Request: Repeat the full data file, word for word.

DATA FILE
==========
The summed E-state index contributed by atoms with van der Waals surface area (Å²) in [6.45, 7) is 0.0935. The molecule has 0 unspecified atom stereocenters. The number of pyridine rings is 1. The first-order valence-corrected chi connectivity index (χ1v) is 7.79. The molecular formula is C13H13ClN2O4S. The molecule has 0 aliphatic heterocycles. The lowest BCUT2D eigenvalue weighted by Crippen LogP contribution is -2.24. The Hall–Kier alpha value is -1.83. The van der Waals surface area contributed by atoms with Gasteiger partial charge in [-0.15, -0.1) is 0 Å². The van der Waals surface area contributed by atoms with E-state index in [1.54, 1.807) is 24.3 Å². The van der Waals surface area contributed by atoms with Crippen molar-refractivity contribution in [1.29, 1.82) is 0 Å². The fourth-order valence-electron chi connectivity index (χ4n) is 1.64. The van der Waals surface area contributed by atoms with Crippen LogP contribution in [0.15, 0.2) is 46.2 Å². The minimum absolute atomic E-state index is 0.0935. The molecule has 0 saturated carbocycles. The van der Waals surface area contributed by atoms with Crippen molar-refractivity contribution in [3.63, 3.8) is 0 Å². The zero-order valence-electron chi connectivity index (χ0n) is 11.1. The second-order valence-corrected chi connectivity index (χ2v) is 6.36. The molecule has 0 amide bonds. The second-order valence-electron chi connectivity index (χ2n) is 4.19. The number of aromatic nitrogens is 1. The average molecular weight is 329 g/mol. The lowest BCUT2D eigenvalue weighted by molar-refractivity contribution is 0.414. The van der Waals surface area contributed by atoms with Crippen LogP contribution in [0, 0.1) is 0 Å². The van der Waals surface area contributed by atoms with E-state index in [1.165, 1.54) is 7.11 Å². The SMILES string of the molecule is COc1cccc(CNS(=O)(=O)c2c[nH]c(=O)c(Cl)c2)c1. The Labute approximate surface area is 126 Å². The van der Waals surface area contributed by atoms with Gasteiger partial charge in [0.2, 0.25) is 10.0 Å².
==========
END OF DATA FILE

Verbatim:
The summed E-state index contributed by atoms with van der Waals surface area (Å²) in [6.45, 7) is 0.0935. The molecule has 0 unspecified atom stereocenters. The number of pyridine rings is 1. The first-order valence-corrected chi connectivity index (χ1v) is 7.79. The molecular formula is C13H13ClN2O4S. The molecule has 0 aliphatic heterocycles. The lowest BCUT2D eigenvalue weighted by Crippen LogP contribution is -2.24. The Hall–Kier alpha value is -1.83. The van der Waals surface area contributed by atoms with Gasteiger partial charge in [-0.15, -0.1) is 0 Å². The van der Waals surface area contributed by atoms with E-state index in [1.54, 1.807) is 24.3 Å². The van der Waals surface area contributed by atoms with Crippen molar-refractivity contribution in [1.29, 1.82) is 0 Å². The fourth-order valence-electron chi connectivity index (χ4n) is 1.64. The van der Waals surface area contributed by atoms with Crippen LogP contribution in [0.15, 0.2) is 46.2 Å². The minimum absolute atomic E-state index is 0.0935. The molecule has 0 saturated carbocycles. The van der Waals surface area contributed by atoms with Crippen molar-refractivity contribution in [3.63, 3.8) is 0 Å². The zero-order valence-electron chi connectivity index (χ0n) is 11.1. The second-order valence-corrected chi connectivity index (χ2v) is 6.36. The molecule has 0 amide bonds. The second-order valence-electron chi connectivity index (χ2n) is 4.19. The number of aromatic nitrogens is 1. The average molecular weight is 329 g/mol. The lowest BCUT2D eigenvalue weighted by molar-refractivity contribution is 0.414. The van der Waals surface area contributed by atoms with Crippen LogP contribution in [0, 0.1) is 0 Å². The van der Waals surface area contributed by atoms with E-state index in [1.165, 1.54) is 7.11 Å². The SMILES string of the molecule is COc1cccc(CNS(=O)(=O)c2c[nH]c(=O)c(Cl)c2)c1. The Labute approximate surface area is 126 Å². The van der Waals surface area contributed by atoms with Gasteiger partial charge in [0.2, 0.25) is 10.0 Å².